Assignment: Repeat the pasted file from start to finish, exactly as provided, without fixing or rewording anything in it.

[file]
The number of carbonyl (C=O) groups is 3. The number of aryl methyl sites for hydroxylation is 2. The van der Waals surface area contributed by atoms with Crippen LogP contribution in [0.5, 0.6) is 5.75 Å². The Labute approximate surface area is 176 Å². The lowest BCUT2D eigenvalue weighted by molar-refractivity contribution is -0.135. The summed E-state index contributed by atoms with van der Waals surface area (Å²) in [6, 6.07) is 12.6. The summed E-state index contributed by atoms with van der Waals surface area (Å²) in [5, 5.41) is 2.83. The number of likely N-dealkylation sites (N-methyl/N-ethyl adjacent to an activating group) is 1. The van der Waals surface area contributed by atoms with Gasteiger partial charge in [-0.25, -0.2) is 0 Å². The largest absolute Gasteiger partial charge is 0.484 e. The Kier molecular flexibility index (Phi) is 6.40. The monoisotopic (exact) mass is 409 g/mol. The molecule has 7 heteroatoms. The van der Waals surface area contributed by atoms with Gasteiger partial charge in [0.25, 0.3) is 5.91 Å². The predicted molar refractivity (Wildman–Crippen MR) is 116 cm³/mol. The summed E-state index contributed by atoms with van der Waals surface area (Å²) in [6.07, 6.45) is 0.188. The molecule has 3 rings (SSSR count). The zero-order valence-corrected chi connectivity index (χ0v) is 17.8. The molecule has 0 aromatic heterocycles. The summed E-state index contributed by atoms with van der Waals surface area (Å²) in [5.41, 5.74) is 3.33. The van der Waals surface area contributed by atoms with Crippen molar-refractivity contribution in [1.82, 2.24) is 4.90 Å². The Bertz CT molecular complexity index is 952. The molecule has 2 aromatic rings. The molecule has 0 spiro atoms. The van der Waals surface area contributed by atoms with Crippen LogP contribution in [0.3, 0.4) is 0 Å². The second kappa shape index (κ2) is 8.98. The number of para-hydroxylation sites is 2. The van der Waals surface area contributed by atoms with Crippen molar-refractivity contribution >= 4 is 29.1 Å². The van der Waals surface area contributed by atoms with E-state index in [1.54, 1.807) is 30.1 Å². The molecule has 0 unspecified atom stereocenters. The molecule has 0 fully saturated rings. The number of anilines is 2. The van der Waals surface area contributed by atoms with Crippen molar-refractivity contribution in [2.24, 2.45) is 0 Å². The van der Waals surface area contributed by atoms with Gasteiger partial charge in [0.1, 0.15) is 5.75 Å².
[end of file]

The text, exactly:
The number of carbonyl (C=O) groups is 3. The number of aryl methyl sites for hydroxylation is 2. The van der Waals surface area contributed by atoms with Crippen LogP contribution in [0.5, 0.6) is 5.75 Å². The Labute approximate surface area is 176 Å². The lowest BCUT2D eigenvalue weighted by molar-refractivity contribution is -0.135. The summed E-state index contributed by atoms with van der Waals surface area (Å²) in [6, 6.07) is 12.6. The summed E-state index contributed by atoms with van der Waals surface area (Å²) in [5, 5.41) is 2.83. The number of likely N-dealkylation sites (N-methyl/N-ethyl adjacent to an activating group) is 1. The van der Waals surface area contributed by atoms with Gasteiger partial charge in [-0.25, -0.2) is 0 Å². The largest absolute Gasteiger partial charge is 0.484 e. The Kier molecular flexibility index (Phi) is 6.40. The monoisotopic (exact) mass is 409 g/mol. The molecule has 7 heteroatoms. The van der Waals surface area contributed by atoms with Gasteiger partial charge in [0.25, 0.3) is 5.91 Å². The predicted molar refractivity (Wildman–Crippen MR) is 116 cm³/mol. The summed E-state index contributed by atoms with van der Waals surface area (Å²) in [6.07, 6.45) is 0.188. The molecule has 3 rings (SSSR count). The zero-order valence-corrected chi connectivity index (χ0v) is 17.8. The molecule has 0 aromatic heterocycles. The summed E-state index contributed by atoms with van der Waals surface area (Å²) in [5.41, 5.74) is 3.33. The van der Waals surface area contributed by atoms with Crippen molar-refractivity contribution in [1.82, 2.24) is 4.90 Å². The Bertz CT molecular complexity index is 952. The molecule has 2 aromatic rings. The molecule has 0 spiro atoms. The van der Waals surface area contributed by atoms with Crippen LogP contribution in [0.3, 0.4) is 0 Å². The second kappa shape index (κ2) is 8.98. The number of para-hydroxylation sites is 2. The van der Waals surface area contributed by atoms with Crippen molar-refractivity contribution >= 4 is 29.1 Å². The van der Waals surface area contributed by atoms with E-state index in [1.54, 1.807) is 30.1 Å². The molecule has 0 unspecified atom stereocenters. The molecule has 0 fully saturated rings. The number of anilines is 2. The van der Waals surface area contributed by atoms with Crippen molar-refractivity contribution in [2.24, 2.45) is 0 Å². The van der Waals surface area contributed by atoms with Gasteiger partial charge in [0.1, 0.15) is 5.75 Å².